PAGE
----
Hurricane season predicted to be a strong one

Published 10:43 am Thursday, June 4, 2020

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By: Ora Nelson

June 1 was the first day of what is expected to be an active hurricane season.

“The prediction center did predict an above-average number of storms for the year,” said Susan Harris, director of the Covington County Emergency Management Agency (EMA). “There will be 13-19 named storms this year and we expect 3-6 major hurricanes.”

Hurricane season typically lasts from June 1 to November 30.

Covington County does not currently have any shelters dedicated specifically to hurricanes.

“We don’t have any hurricane shelters we can open up as the EM,” said Harris. “We sometimes have to use tornado shelters but those are different from hurricane shelters. For a hurricane [shelter], you have to have places people can sleep because it can take several days.”

The EMA has almost completed its emergency operation center (EOC) where they will move to in the event of a hurricane to continue providing information and updates to residents of Covington County in real-time.

“We got the grant for the facility about four or five years ago,” said Harris. “I hope to have an open house later on for the public to come in and see [the facility] but we still have a bit before it’s complete. We can move into the building if we need to for a strong storm or hurricane.”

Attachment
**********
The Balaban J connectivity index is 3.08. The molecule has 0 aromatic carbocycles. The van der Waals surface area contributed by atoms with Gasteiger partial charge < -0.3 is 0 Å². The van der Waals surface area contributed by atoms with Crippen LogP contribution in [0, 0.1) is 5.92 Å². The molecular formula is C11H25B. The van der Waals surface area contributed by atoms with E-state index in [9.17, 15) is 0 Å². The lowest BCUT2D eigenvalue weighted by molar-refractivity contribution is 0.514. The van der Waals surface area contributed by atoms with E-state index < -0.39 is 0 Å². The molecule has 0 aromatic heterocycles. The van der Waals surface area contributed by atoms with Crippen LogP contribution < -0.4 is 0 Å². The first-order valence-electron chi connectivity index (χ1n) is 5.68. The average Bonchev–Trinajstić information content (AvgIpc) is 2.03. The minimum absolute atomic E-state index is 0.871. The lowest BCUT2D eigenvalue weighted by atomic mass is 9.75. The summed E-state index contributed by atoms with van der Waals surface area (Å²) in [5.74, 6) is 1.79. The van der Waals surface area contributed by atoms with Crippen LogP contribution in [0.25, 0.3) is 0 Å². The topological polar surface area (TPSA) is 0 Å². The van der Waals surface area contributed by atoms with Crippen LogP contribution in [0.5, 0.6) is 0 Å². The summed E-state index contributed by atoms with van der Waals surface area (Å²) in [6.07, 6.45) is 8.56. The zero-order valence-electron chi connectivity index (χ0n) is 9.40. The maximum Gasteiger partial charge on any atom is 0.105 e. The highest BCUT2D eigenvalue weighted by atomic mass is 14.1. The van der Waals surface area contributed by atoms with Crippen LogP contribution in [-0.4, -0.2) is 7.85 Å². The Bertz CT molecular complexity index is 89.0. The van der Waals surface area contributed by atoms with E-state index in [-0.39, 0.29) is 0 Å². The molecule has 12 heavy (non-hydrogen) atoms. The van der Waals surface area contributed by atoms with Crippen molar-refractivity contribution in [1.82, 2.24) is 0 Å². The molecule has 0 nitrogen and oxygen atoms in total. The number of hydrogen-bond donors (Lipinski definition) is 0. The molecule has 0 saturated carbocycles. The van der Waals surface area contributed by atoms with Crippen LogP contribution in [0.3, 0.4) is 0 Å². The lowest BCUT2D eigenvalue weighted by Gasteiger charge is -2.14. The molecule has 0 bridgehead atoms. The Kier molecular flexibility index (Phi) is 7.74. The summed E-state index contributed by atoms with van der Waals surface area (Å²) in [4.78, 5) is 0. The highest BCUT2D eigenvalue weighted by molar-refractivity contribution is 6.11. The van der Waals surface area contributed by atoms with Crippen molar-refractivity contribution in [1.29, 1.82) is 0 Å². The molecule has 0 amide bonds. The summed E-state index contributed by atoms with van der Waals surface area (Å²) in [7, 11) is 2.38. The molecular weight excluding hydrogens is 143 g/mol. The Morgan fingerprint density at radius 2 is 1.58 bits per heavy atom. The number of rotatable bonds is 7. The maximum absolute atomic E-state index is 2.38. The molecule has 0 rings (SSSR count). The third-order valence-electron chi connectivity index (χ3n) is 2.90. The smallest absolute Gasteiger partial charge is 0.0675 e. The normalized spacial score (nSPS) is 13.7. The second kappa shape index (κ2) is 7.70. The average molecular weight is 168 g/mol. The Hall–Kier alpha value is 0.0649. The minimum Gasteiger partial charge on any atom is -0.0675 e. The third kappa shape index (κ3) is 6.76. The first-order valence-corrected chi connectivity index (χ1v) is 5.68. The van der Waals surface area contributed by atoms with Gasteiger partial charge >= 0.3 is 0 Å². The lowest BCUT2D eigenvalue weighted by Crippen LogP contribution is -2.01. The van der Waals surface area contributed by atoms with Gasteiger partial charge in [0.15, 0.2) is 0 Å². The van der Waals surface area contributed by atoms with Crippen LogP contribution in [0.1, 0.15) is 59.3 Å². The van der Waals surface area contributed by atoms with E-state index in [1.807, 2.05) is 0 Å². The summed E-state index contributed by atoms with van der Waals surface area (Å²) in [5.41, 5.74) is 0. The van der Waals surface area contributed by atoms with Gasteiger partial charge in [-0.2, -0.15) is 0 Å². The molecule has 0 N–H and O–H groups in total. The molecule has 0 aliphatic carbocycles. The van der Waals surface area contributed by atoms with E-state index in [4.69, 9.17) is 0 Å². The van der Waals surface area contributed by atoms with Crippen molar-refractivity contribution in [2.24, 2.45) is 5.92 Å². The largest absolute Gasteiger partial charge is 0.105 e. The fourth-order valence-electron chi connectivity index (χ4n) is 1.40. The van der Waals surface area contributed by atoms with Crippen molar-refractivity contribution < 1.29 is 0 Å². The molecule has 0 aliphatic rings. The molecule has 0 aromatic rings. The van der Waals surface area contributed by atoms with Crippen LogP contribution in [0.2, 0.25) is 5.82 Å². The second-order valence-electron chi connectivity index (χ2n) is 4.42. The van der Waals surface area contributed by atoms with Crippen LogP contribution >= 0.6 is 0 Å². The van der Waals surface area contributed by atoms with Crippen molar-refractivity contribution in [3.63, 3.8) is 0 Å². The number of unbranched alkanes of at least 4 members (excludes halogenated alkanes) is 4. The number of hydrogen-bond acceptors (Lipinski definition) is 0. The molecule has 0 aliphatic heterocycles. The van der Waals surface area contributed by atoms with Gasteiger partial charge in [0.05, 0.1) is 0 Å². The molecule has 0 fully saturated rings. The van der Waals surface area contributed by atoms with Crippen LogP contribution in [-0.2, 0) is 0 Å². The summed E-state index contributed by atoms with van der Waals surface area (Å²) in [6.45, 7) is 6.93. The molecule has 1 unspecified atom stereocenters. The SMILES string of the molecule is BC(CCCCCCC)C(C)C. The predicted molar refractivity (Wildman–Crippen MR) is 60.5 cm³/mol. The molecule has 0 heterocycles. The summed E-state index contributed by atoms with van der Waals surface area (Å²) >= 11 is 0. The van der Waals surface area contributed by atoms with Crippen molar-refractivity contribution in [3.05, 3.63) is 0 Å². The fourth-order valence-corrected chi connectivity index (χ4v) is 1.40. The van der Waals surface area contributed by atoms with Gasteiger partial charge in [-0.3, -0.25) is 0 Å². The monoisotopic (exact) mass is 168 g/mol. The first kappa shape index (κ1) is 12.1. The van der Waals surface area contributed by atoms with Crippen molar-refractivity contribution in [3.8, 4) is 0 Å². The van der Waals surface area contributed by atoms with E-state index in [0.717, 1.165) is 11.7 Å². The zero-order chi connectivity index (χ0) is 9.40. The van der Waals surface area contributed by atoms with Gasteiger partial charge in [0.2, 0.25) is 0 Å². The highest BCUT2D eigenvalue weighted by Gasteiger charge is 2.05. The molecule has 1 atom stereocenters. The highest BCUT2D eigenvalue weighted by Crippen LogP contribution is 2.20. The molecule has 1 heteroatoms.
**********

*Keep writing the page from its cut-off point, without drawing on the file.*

For those who plan to take shelter at home, it is advised to pick up items in your yards that can be blown away in medium- to high-level winds and to prepare supplies for at least 72 hours of staying sheltered.

According to, a website run by the Department of Homeland Security, it is important to “listen for emergency information and alerts and to make sure everyone in your household knows and understands your hurricane plan.”

“There are several phases in getting ready [for a hurricane],” said Harris. “You should have several ways to get weather info, be it from a weather radio or your cell phone or a normal radio. Have a safe place to go to. Make sure to have supplies and that your home is prepared before the hurricane.”

Some good things to have would be canned goods, a can opener that isn’t electric, water in bottles, and medications,” said Harris.

“Make sure to never get low on medications when a hurricane is coming,” said Harris.

Pharmacies, cautioned Harris, may be unavailable or unable to refill medication after a hurricane.

The EMA can be contacted at 334-428-2670 if people need more information after a hurricane has happened. This is a non-emergency line. Anyone in an emergency should call 911 and not the EMA.